27 May 2021: Strengthening relationships with local Ngunnawal peoples, creating relevant cultural policies, and increasing Aboriginal and Torres Strait Islander employment outcomes are some of the key targets in the University of Canberra’s Stretch Reconciliation Action Plan (RAP) 2021-2024, released today.
The Stretch RAP – endorsed by Reconciliation Australia – requires the University to implement long-term reconciliation initiatives into business strategies.
It follows the success of the University’s 2018-2020 RAP, in which a large number of the projected targets were met or exceeded.
“The University’s key goal in the previous RAP was to provide our people with the leadership, knowledge, and independence to make a change towards reconciliation,” University of Canberra Chancellor Professor Tom Calma said.
“We’ve made significant progress toward that goal.”
Other successes from the previous RAP include increased employment of Aboriginal and Torres Strait Islander staff to two per cent, the installation of Ngunnawal Gardens, the Indigenisation of the curriculum framework being approved, and the introduction of an Indigenous Alumni Chapter.
“There have been many successes in terms of reconciliation at the University, but our job isn’t done yet. The 2021-2024 RAP outlines the need to enhance educational outcomes for Aboriginal and Torres Strait Islander students, and promote Aboriginal and Torres Strait Islander leadership opportunities,” Professor Calma said.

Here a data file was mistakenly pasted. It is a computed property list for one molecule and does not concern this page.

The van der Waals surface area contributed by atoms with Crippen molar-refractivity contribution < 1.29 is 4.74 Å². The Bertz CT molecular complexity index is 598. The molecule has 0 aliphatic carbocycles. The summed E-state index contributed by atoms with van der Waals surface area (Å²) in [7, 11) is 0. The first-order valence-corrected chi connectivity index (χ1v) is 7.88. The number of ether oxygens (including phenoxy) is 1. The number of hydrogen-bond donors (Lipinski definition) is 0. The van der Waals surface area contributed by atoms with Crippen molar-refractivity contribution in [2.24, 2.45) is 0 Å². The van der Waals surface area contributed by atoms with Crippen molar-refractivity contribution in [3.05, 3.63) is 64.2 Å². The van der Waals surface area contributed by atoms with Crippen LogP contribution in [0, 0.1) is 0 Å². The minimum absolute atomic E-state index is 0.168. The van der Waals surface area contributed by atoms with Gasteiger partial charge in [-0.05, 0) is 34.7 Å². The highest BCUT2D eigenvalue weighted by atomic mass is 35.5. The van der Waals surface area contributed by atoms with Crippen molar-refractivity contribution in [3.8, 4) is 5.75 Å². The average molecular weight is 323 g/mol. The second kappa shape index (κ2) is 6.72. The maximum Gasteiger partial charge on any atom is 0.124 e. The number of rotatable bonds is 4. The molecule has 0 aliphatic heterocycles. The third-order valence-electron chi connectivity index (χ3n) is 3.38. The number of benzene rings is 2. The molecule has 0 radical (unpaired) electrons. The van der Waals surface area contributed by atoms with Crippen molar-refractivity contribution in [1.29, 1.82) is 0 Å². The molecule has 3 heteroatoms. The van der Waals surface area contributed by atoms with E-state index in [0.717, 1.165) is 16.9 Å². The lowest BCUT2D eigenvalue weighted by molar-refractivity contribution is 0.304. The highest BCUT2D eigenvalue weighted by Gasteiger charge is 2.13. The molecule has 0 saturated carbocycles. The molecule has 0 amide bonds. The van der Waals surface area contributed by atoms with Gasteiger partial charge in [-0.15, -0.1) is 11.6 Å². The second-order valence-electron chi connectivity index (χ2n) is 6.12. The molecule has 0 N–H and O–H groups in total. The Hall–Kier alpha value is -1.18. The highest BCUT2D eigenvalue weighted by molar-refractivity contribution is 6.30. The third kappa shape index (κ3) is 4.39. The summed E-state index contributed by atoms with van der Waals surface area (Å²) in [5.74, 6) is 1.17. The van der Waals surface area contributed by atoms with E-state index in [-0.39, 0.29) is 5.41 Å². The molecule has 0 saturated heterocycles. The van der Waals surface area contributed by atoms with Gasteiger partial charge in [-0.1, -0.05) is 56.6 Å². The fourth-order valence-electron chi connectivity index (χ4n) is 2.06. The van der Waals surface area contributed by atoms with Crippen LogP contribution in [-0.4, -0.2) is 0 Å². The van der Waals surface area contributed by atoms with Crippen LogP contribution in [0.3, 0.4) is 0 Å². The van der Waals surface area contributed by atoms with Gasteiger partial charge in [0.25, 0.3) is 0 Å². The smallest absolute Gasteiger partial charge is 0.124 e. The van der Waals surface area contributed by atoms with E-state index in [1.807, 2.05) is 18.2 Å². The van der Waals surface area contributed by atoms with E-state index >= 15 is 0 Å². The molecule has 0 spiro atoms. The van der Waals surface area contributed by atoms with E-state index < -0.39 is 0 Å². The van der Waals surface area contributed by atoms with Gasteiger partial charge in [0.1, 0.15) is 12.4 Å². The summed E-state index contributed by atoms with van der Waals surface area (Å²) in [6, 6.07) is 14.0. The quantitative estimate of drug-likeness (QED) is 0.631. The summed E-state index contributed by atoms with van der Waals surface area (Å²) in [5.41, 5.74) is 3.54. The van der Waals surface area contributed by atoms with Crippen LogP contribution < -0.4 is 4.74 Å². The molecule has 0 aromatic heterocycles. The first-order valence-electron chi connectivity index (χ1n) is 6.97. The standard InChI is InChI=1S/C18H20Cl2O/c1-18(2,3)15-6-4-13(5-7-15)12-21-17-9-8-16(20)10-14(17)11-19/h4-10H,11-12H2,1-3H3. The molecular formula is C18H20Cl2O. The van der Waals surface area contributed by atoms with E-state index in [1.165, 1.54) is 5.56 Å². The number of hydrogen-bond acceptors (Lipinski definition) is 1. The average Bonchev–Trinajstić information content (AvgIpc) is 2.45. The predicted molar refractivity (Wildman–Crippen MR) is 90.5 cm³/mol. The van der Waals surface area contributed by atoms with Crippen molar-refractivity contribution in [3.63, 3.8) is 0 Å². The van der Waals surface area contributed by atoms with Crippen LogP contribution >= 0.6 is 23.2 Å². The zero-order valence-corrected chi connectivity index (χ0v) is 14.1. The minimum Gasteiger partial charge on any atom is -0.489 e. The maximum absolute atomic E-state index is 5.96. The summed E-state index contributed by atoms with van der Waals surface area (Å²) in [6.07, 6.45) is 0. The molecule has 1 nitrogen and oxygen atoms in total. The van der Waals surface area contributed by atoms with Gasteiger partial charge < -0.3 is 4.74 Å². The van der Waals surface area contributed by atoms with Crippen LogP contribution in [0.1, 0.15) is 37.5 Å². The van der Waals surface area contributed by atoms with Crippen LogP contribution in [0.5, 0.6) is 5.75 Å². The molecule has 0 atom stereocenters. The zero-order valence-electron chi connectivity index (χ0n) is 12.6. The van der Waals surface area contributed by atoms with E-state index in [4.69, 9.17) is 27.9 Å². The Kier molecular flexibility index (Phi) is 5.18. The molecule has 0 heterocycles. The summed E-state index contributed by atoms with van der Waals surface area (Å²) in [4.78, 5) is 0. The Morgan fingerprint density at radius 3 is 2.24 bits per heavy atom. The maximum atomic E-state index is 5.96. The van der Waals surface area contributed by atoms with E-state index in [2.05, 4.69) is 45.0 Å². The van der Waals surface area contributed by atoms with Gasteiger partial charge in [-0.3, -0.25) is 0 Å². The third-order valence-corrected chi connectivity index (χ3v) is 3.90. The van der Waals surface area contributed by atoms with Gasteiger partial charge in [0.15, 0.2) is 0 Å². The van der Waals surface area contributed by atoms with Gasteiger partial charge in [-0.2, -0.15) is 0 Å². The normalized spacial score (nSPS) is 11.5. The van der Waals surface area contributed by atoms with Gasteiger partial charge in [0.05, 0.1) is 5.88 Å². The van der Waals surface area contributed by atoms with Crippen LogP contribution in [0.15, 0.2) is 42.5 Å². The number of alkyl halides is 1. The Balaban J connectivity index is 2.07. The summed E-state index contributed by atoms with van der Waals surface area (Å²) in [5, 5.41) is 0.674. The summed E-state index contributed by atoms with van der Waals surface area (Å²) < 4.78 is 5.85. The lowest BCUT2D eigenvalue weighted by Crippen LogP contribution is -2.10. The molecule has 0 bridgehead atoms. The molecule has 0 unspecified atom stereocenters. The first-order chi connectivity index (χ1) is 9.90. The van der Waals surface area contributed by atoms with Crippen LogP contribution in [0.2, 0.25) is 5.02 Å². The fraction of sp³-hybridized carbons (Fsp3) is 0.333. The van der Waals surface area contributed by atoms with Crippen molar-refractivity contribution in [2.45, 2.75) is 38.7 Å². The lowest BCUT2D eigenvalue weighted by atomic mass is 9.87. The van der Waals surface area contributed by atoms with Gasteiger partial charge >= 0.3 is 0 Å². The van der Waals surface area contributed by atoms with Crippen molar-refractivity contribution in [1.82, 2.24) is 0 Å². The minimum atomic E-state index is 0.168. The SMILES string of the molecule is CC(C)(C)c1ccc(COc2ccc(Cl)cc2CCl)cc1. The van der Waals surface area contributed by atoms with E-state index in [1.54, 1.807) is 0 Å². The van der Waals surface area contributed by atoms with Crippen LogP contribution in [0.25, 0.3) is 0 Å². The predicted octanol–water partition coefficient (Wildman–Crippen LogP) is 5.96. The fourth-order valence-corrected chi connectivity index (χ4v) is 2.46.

The new plan also aims to continue to promote positive race relations through anti-discrimination strategies, maintain Indigenous supplier ratios, and increase Aboriginal and Torres Strait Islander student and staff recruitment.
“Above all, we aim to continue to foster respect for the Ngunnawal People, on whose land the Bruce campus is located, and engage with the Ngunnawal culture,” Professor Calma said.
The 2021-2024 RAP was launched at a breakfast event on campus this morning, attended by key University executive members, Aboriginal and Torres Strait Islander staff and students, and local Ngunnawal Elders. Minister for Indigenous Australians The Honourable Ken Wyatt provided a video address to attendees.
Reconciliation Australia CEO Karen Mundine also delivered an address via video-link, praising the University for its actions in working to achieve reconciliation.
“We’ve come a long way in the 15 years of the RAP program, and your Stretch RAP continues to be part of the larger story and reconciliation movement,” Ms Mundine said in her address.
“You are a standard for what reconciliation can achieve in the higher education sector.”
The RAP is a compilation of commitments, stories, and successes worked on by members from across the University community, and led by Professor Peter Radoll and Professor Leigh Sullivan.
Read the new RAP here.